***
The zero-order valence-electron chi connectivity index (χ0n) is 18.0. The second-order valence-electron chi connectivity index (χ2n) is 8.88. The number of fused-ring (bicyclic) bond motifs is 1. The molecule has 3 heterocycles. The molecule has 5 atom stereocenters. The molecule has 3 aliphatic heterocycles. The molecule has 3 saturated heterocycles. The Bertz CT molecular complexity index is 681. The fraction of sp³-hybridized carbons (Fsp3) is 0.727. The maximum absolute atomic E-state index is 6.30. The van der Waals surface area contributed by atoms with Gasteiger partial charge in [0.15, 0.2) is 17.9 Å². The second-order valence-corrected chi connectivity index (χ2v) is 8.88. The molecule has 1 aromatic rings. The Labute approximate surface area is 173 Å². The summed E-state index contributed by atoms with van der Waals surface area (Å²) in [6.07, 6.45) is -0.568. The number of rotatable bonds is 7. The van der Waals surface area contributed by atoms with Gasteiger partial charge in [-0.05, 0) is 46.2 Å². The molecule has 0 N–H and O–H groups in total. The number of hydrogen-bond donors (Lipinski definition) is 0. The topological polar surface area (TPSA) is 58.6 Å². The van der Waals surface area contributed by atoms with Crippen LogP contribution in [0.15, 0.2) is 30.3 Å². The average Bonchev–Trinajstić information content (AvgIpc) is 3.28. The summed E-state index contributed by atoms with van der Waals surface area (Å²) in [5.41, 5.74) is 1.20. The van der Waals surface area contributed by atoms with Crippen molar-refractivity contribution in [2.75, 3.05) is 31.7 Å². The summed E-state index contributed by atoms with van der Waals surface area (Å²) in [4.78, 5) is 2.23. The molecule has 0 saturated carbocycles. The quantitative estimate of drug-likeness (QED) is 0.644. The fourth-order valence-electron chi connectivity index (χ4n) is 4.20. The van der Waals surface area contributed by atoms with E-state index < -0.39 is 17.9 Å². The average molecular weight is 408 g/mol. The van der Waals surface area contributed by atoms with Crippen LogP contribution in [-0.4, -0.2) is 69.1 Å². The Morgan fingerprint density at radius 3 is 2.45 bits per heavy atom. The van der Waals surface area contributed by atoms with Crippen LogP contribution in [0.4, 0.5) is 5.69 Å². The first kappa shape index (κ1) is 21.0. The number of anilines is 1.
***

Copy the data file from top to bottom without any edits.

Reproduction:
The zero-order valence-electron chi connectivity index (χ0n) is 18.0. The second-order valence-electron chi connectivity index (χ2n) is 8.88. The number of fused-ring (bicyclic) bond motifs is 1. The molecule has 3 heterocycles. The molecule has 5 atom stereocenters. The molecule has 3 aliphatic heterocycles. The molecule has 3 saturated heterocycles. The Bertz CT molecular complexity index is 681. The fraction of sp³-hybridized carbons (Fsp3) is 0.727. The maximum absolute atomic E-state index is 6.30. The van der Waals surface area contributed by atoms with Gasteiger partial charge in [0.15, 0.2) is 17.9 Å². The second-order valence-corrected chi connectivity index (χ2v) is 8.88. The molecule has 1 aromatic rings. The Labute approximate surface area is 173 Å². The summed E-state index contributed by atoms with van der Waals surface area (Å²) in [6.07, 6.45) is -0.568. The number of rotatable bonds is 7. The van der Waals surface area contributed by atoms with Gasteiger partial charge in [-0.05, 0) is 46.2 Å². The molecule has 0 N–H and O–H groups in total. The number of hydrogen-bond donors (Lipinski definition) is 0. The topological polar surface area (TPSA) is 58.6 Å². The van der Waals surface area contributed by atoms with Crippen LogP contribution in [0.15, 0.2) is 30.3 Å². The average Bonchev–Trinajstić information content (AvgIpc) is 3.28. The summed E-state index contributed by atoms with van der Waals surface area (Å²) in [5.41, 5.74) is 1.20. The van der Waals surface area contributed by atoms with Crippen molar-refractivity contribution in [2.75, 3.05) is 31.7 Å². The summed E-state index contributed by atoms with van der Waals surface area (Å²) in [4.78, 5) is 2.23. The molecule has 0 saturated carbocycles. The quantitative estimate of drug-likeness (QED) is 0.644. The fourth-order valence-electron chi connectivity index (χ4n) is 4.20. The van der Waals surface area contributed by atoms with E-state index < -0.39 is 17.9 Å². The average molecular weight is 408 g/mol. The van der Waals surface area contributed by atoms with Crippen LogP contribution in [-0.4, -0.2) is 69.1 Å². The Morgan fingerprint density at radius 3 is 2.45 bits per heavy atom. The van der Waals surface area contributed by atoms with Crippen LogP contribution in [0.4, 0.5) is 5.69 Å². The first kappa shape index (κ1) is 21.0. The number of anilines is 1.